The 88m high Belfry in Bruges is situated on top of the Hallen (the old Cloth Hall), which dates back to around 1240. The original wooden tower burned down in 1280, after being struck by lightning, and it was rebuilt in brick. An elegant, octagonal lantern tower was added in the 1480s. This was once crowned by a wooden spire but it, too, fell victim to a fire and the burghers of Bruges decided to settle for a stone parapet instead. This affords a breathtaking view over the city and its surroundings for any tourists who feel energetic enough to climb the 366 steps, past the clock mechanism, to the summit. We felt plenty energetic for the stair climb, having recovered from the one in Delft, but unfortunately we run out of time as the Belfry does come with opening hours.
More breathtaking views can be experienced from a hot air balloon flight over Bruges, an experience we also missed out on. I can see an ad for a new royal secretary coming out any moment now!
Equally breathtaking is the unexpected marble Madonna with Child by Michelangelo in the chapel of the Church of Our Lady, the 122m high tower of which is the highest structure in the city and the second tallest brickwork tower in the world. The sculpture was twice recovered after being looted by foreign occupiers — French revolutionaries in 1794 and Nazi Germans in 1944. This we did see!
The Church of Our Lady dates mainly from the 13th, 14th and 15th centuries. In the choir space behind the high altar are the tombs of Charles the Bold, last Valois Duke of Burgundy, and his daughter, the duchess Mary. The gilded bronze effigies of both father and daughter repose at full length on polished slabs of black stone. Both are crowned, and Charles is represented in full armor and wearing the decoration of the Order of the Golden Fleece.
Located next to the Church of Our Lady, there is one of Europe’s oldest surviving hospital buildings, St. John’s Hospital. The first ward of the hospital was built in the 12th century and the hospital continued to be expanded until the 14th century. It was a place where sick pilgrims and travellers were cared for. The site was later expanded with the building of a monastery and convent. In the 19th century, further construction led to a hospital with eight wards around a central building.
St. John’s Hospital is the odd combination of a museum, a 13th century hospital and Baroque church. It is the oldest preserved hospital building in all of Europe and the museum inside gives the visitor a look at this medieval hospital ward in the time it functioned, through the collection of records, original medical instruments and art that depicts the hospital at that time. As the museum display makes clear, medicine of the day was well-intentioned, but very crude. In many ways, this was less a hospital and more a hospice, helping the down-and-out make the transition from this world to the next. The hospital chapel is dedicated to the work of 15th century artist and master of the Flemish primitives, Hans Memling. He created works specifically for the St. John’s Hospital including the famous St. Ursula Shrine.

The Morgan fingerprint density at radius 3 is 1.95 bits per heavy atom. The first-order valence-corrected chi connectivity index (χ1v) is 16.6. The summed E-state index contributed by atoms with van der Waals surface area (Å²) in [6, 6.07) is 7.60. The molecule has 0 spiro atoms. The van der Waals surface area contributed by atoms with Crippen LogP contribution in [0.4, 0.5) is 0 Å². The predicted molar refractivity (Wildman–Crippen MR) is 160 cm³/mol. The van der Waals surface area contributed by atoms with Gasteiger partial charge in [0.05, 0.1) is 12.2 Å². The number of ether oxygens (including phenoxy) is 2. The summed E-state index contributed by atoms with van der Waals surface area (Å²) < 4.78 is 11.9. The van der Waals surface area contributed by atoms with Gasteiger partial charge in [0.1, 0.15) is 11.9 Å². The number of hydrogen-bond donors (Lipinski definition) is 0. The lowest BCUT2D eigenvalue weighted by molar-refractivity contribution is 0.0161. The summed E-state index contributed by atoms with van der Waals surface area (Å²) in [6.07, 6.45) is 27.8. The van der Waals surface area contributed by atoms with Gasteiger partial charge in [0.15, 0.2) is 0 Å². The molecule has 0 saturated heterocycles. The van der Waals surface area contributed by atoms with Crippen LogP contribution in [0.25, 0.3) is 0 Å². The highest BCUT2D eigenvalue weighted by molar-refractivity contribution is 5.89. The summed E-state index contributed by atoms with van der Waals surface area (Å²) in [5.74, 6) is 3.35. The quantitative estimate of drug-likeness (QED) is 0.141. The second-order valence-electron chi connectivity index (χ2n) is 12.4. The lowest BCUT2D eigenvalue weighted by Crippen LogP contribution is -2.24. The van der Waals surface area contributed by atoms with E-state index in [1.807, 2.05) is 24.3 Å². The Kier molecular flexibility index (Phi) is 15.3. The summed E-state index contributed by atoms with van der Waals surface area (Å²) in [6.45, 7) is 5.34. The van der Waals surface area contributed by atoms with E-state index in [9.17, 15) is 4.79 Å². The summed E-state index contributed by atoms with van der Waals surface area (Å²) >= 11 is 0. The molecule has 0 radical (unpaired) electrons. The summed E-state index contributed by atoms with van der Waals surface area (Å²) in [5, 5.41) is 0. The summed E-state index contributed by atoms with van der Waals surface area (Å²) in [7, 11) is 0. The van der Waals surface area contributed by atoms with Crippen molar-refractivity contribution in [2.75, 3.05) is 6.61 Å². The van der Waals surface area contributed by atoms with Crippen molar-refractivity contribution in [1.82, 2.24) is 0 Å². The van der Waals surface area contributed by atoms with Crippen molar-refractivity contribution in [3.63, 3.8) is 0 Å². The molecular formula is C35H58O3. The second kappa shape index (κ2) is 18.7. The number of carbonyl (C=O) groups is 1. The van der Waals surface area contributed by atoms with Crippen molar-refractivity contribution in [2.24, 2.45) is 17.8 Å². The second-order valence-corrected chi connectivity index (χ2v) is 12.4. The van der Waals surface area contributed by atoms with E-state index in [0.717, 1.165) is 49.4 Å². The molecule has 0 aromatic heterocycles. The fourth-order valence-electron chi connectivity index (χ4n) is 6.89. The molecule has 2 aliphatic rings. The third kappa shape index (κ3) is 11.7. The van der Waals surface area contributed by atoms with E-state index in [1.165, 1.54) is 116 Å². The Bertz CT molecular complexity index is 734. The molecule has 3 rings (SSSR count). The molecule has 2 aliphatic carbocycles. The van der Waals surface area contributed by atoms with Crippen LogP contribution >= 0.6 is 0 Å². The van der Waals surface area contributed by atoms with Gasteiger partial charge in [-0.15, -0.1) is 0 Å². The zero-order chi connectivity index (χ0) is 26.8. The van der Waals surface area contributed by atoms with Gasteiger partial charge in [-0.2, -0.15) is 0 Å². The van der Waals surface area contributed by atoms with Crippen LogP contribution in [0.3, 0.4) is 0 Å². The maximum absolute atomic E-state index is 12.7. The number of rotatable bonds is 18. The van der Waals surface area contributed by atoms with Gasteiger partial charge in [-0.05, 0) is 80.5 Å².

The Shrine of St. Ursula is a carved and gilded wooden reliquary, looking like a miniature Gothic church, containing oil on panel inserts by Hans Memling made around 1489.
The work was commissioned by the Hospital of St. John. Differently from other works by Memling, such as the Triptych of the Two Saints John or the Florens Triptych, it is neither signed nor dated. It was a container for Saint Ursula’s relics which was shown publicly only in her feast day. The relics were solemnly put in the shrine on 21 November 1489.
The St John Altarpiece (sometimes the Triptych of the two Saints John or the Triptych of St John the Baptist and St John the Evangelist) is a large oil-on-oak hinged-triptych altarpiece completed around 1479 by Hans Memling. It was commissioned in the mid-1470s in Bruges for the Old St. John’s Hospital during the building of a new apse. It is signed and dated 1479 on the original frame – the date of installation – and remains at the hospital today in the Memling museum.
The altarpiece consists of five individual panel paintings: a central inner panel and two double-sided wings. The paintings on the outside of the shutters are visible when the triptych is closed, and show the hospital donors flanked by their patron saints. The interior has three inner panels. The focus of the central panel is the enthroned Virgin and Child flanked by saints and it is sometimes called the Mystic Marriage of St Catherine; the left-wing features episodes from the life of John the Baptist with emphasis on that of his beheading; the right-wing shows the apocalypse, as recorded by John the Evangelist who is pictured writing on the island of Patmos.
St John Altarpiece is one of Memling’s more ambitious works, and unusual in that it shares near-identical scenes with two other works: the Donne Triptych, held at London’s National Gallery, and the Virgin and Child with Saints Catherine of Alexandria and Barbara, in the Metropolitan Museum of Art, New York.
The Virgin and Child with Maarten van Nieuwenhove diptych by Memling is a rare and beautiful example of an intact 15th-century diptych, known to retain its original frames and hinges. It is also notable that it reveals a new concept in the devotional portrait diptych: Hans Memling depicts the figures in a spatially coherent room, instead of showing them against the dark, featureless background favored by Rogier van der Weyden, who invented the prototype, as can be seen in the Virgin and Child with Philippe de Croÿ.